'I'd go to jail if I said what I really think.' Hearts manager Robbie Neilson after Celtic defeat

Robbie Neilson admitted he could end up jailed if he gave an honest opinion on certain refereeing decisions during Hearts’ 1-0 defeat at Celtic Park.

Thursday, 2nd December 2021, 11:06 pm
Updated Friday, 3rd December 2021, 10:49 am

Kyogo’s 33rd-minute winning goal looked offside, Hearts winger Barrie McKay was struck by missiles from home fans, and referee Bobby Madden stopped play and gave Celtic possession because their winger Jota suffered a hamstring injury running with the ball.

Hearts manager Neilson was flabbergasted at the officiating but, having already served one touchline ban this season, he could not be as forthright as he wanted.

“I’d end up going to jail if I said what I really think about it,” he commented when asked about the Jota incident.

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Robbie Neilson speaks to match officials at full-time at Celtic Park.

“I’ve never seen anything like it in my life. The boy pulls his hamstring and the referee stops the game and gives them the ball back when we’re going to counter-attack. But that’s Scottish football, you’re in Glasgow.”

Neilson added: “I have two emotions – frustration because we got done by a poor decision for the goal. The second one is pride in the players because I thought we played exceptionally well, especially in the second half.

“I thought we pressed the game, got up on it and had belief in ourselves. We came here in the cup three months ago in the cup and couldn't get in the game. Tonight's performance is what we need to get to and we need to do it consistently. And we need to score goals off the back of it.”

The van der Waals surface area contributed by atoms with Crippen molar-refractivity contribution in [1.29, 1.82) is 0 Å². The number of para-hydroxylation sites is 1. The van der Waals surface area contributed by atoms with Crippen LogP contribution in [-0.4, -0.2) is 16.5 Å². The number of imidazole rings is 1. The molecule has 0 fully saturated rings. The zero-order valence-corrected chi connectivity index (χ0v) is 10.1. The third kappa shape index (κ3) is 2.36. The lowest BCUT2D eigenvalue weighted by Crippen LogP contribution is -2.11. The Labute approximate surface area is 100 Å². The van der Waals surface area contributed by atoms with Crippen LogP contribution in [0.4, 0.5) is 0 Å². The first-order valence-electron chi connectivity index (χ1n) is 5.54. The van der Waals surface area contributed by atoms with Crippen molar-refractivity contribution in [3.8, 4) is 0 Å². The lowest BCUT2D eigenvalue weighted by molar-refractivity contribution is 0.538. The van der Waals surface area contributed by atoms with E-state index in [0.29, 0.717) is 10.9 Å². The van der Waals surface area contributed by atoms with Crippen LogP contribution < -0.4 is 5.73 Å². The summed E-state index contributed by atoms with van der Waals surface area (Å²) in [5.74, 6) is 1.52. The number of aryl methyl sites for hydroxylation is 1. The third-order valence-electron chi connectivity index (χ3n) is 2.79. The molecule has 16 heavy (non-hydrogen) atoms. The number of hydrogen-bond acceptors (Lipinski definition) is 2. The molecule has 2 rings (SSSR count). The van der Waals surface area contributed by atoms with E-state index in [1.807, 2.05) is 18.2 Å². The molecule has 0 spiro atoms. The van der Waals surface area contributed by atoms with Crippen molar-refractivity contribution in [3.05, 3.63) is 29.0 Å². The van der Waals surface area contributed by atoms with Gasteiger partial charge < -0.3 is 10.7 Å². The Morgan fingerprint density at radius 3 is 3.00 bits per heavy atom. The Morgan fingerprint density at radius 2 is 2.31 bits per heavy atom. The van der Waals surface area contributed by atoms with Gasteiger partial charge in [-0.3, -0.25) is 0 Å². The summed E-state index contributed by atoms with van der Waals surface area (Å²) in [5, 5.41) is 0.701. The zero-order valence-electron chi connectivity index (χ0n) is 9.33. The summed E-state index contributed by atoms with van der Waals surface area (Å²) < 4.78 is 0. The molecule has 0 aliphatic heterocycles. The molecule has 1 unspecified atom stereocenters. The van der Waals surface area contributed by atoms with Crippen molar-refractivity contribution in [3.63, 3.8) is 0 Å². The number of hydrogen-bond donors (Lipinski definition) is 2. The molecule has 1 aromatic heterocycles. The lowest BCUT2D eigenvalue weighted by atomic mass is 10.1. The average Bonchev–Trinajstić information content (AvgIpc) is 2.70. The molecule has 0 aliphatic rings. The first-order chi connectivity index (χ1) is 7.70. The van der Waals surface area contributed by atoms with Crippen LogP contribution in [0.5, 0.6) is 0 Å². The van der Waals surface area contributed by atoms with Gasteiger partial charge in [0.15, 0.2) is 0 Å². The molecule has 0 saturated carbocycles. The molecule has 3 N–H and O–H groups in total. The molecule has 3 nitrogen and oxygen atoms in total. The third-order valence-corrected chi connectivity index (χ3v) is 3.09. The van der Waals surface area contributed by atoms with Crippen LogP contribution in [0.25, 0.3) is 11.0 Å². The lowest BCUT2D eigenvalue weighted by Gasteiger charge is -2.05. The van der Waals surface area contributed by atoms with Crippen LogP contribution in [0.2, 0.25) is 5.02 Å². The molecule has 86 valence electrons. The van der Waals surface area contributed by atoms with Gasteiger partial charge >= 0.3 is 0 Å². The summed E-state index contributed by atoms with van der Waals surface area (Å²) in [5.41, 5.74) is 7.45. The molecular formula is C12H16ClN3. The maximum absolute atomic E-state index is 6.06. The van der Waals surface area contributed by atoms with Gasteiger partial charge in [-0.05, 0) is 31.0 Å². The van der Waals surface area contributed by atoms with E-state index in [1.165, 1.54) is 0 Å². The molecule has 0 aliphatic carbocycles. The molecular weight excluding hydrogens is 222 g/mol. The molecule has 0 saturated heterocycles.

Asked about the goal, he replied: “It's offside. The linesman [Alan Mulvanny] has got to make the decision. It's a key decision in the game. He doesn't make it. He is looking straight along the line, he can see he [Kyogo] is offside and he doesn't put his flag up. That's the disappointing thing. I've seen it again. He's ahead of the ball. He is offside.”

Hearts appealed for a penalty in the second half when Gary Mackay-Steven fell inside the Celtic penalty area. Neilson said: “There was frustration at some of the other decisions going on at that time. The goal was the biggest frustration.

“On Gary's one, I can see Bobby's point. There is some contact there, he is still going through and then Liam Boyce has a great chance to score. Does he bring it back after and give a penalty and a red card? Probably not but there were a few decisions there that were strange to say the least.

“Bobby said he [Mackay-Steven] clipped himself. I've never seen that before.”

Neilson said he didn’t see objects being thrown at McKay at corners. “Somebody in the tunnel asked him if he got hit on the back with a bottle. I don't know the ins and outs so I'm not going to say too much, but it's disappointing.”

The controversy somewhat overshadowed an encouraging second-half display by Hearts. Neilson added: “I said my piece after we were at Ibrox and then I had to write a report [to the Scottish FA] to explain what I meant by it. I can't be bothered doing that any more.

“It shouldn't be like that but that's the way it goes. We have to come here [Celtic Park] and play doubly well to get the points.”

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